Veterans Often Overlook Benefits

By Wesley E. Wright and Molly Dear Abshire, as published in the Houston Chronicle Senior Living Section on July 23, 2008.

Many seniors who have defended their country through military service are unaware of benefits that may be available to them from the Department of Veterans Affairs ("VA"). Nationally prominent attorney Andrew Hook, co-author of Representing the Elderly or Disabled Client, says, "We estimate that with professional planning assistance that between 25% and 30% of persons over the age of 65 can qualify for a VA pension. The VA pension program is not well known. There is a tremendous need for professionals to educate their clients and assist them in qualifying for benefits."

The VA offers a myriad of benefit programs to veterans living in their homes, as well as to those in nursing homes, and their dependants. A few of these programs are as follows:

Improved Pensions is a benefit available to elderly veterans and those with non-service-connected disabilities who have limited income. To qualify, the veteran must have 90 days of active military service, at least one day of which must have been during war time. (For veterans who entered active duty after September 7, 1980, the required period of service may be longer.) Countable monthly income for a single veteran must be less than $931, or, if aid and attendance is required, less than $1554. For a married veteran, countable monthly income must be less than $1,220, or, if aid and attendance is required, less than $1,842. In determining "countable" income, the VA deducts the individual's annual un-reimbursed medical expenses (including nursing home costs), provided those expenses exceed $559 for single veterans ($732 for a couple). For this reason, many veterans (or their spouses) in nursing homes qualify for VA improved pension benefits, whereas they would not qualify while living in their own homes.

Veterans without dependants who receive Medicaid benefits in a nursing home have their VA pensions capped at $90 per month. This $90 reduced VA improved pension benefit constitutes the veteran's monthly allowance for personal needs.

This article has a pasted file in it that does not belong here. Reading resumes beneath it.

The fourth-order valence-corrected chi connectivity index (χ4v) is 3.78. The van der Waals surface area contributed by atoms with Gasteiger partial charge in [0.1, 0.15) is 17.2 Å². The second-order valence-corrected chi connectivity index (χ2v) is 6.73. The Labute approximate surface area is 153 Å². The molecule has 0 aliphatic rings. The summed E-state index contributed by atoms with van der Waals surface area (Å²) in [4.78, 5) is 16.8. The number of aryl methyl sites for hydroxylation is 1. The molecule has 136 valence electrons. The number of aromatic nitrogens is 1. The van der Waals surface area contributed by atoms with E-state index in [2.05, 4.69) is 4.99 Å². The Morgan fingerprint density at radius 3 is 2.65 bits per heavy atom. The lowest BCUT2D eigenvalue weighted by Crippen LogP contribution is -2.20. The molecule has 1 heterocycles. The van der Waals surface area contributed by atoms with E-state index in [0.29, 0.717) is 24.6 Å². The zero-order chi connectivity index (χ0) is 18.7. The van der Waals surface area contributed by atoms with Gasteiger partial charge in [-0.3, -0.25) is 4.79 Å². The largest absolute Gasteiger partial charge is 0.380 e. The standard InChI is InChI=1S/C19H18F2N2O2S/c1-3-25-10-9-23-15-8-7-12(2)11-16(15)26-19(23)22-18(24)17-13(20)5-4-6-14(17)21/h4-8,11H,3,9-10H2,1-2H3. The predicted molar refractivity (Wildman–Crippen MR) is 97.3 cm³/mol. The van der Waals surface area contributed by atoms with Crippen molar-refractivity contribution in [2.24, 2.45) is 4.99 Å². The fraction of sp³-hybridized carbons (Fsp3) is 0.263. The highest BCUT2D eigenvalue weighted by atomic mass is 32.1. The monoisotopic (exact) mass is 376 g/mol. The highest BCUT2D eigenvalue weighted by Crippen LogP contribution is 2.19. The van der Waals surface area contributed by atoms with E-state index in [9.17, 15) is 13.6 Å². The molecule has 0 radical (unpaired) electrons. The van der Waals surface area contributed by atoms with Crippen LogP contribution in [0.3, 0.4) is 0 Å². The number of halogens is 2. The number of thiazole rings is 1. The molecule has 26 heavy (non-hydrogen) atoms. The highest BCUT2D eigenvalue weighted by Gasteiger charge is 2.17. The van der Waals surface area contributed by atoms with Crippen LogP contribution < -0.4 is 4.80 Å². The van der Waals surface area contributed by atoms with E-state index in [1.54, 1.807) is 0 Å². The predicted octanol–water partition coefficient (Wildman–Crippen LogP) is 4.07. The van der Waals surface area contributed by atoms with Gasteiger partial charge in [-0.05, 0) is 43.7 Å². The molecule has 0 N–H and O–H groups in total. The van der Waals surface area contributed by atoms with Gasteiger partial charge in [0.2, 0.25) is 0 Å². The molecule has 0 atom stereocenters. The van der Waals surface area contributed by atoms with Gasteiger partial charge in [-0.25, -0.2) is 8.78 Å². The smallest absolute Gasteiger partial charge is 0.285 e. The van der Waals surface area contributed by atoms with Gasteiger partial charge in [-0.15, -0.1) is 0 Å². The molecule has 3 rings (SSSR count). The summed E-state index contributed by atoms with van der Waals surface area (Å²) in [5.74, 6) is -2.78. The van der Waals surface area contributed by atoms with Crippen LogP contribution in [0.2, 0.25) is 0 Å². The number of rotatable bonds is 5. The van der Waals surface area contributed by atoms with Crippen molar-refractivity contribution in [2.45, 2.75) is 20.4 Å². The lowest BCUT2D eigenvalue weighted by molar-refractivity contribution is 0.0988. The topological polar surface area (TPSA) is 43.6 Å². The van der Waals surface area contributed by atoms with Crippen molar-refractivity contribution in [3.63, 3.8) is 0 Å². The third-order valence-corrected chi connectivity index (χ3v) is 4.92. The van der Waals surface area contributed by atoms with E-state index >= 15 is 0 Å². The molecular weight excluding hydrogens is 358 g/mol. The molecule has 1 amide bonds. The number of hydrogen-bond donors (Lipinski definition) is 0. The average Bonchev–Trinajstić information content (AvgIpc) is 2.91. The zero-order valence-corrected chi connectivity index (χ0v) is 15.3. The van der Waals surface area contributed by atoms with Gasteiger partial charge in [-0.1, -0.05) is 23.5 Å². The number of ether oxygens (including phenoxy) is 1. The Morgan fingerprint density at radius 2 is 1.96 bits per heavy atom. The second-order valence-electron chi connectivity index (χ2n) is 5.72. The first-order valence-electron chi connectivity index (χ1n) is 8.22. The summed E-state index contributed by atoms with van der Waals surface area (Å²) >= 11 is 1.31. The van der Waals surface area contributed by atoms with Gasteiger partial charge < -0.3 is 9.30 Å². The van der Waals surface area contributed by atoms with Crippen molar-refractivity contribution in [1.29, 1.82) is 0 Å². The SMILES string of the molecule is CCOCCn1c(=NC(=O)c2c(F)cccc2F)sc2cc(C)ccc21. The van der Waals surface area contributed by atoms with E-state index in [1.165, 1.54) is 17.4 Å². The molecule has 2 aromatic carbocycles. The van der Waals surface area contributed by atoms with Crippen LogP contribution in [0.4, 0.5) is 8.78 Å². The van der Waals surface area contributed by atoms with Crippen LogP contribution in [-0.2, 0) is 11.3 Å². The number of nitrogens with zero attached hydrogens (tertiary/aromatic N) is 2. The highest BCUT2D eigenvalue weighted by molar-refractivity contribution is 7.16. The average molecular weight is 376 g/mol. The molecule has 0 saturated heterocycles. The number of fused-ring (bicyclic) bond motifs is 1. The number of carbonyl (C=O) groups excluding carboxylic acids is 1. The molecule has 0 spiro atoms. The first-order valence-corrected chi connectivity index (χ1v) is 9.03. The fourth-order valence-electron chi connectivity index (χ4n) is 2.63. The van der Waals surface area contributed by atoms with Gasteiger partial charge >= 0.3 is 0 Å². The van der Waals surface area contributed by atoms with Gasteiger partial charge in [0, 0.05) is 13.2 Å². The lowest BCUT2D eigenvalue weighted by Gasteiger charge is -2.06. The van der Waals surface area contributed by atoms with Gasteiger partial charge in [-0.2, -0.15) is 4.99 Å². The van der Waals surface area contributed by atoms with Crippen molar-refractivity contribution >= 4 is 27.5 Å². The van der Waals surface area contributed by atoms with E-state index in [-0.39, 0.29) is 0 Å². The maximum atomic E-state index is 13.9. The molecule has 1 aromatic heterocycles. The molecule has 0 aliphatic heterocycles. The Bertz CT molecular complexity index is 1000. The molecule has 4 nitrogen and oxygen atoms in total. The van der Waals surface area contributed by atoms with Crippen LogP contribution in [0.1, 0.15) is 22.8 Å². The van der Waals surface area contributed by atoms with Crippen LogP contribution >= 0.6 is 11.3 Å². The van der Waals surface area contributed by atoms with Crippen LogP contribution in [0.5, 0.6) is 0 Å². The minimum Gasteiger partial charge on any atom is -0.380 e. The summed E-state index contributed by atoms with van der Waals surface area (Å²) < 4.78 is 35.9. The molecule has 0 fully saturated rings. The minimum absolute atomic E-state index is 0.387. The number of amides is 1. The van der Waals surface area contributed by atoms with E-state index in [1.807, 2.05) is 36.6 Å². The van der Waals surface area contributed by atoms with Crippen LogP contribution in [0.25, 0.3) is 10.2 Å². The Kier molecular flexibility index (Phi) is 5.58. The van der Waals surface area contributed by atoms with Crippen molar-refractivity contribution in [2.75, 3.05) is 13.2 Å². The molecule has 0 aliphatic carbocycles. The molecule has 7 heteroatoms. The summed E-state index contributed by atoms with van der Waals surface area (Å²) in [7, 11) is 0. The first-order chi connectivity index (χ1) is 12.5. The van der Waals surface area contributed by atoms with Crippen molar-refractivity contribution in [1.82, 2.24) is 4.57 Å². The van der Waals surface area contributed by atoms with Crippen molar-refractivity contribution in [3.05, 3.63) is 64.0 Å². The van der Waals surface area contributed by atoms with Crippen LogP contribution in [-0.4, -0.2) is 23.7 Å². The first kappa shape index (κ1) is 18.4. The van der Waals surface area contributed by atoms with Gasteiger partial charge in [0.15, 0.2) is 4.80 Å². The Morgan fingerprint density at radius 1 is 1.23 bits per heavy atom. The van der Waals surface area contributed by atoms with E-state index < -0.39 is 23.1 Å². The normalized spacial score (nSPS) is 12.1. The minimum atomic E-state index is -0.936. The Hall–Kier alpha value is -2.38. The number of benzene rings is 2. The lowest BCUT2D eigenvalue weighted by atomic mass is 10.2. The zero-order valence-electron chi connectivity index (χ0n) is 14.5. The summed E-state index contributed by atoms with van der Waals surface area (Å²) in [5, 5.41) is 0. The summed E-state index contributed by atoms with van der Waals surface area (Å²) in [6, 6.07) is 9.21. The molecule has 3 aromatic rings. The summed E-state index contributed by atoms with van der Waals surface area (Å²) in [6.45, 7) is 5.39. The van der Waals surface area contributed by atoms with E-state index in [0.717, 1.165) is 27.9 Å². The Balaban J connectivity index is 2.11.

Aid and Attendance ("A&A") is an additional monthly benefit (over and above the pension amount) that is paid to veterans who:

(1) Require the regular aid and attendance of another person in performing such activities of daily living as bathing, dressing, and feeding;

(2) Are in a nursing home; or

(3) Are blind or severely visually impaired.

Housebound ("HB") Allowances is also an additional monthly benefit that is payable to persons who qualify for VA pension. The individual must be 100 percent disabled and housebound.

The Medicaid program disregards as income VA A&A benefits, HB allowances, and payments for un-reimbursed medical expenses in determining eligibility and in calculating the applied income amount (i.e., the amount of the individual's co-payment toward nursing home costs).

VA Compensation is a service-connected disability payment. That is, the veteran has an injury or illness that occurred while he/she was on active duty. The monthly payment for a single veteran ranges from $117 to $2,527, depending upon the severity of the disability. Married veterans may be entitled to more.

Dependency and Indemnity Compensation ("DIC") is a monthly benefit payable to eligible survivors of military personnel who died on active duty or whose death resulted from a service-connected injury or illness. This benefit may also be available to the survivors of certain veterans whose deaths were not service-connected but who nonetheless had service-connected disabilities. DIC benefits for surviving parents is income-based. The basic monthly payment for an eligible surviving spouse is $1,067, plus an additional $250 if the spouse has children under age 18.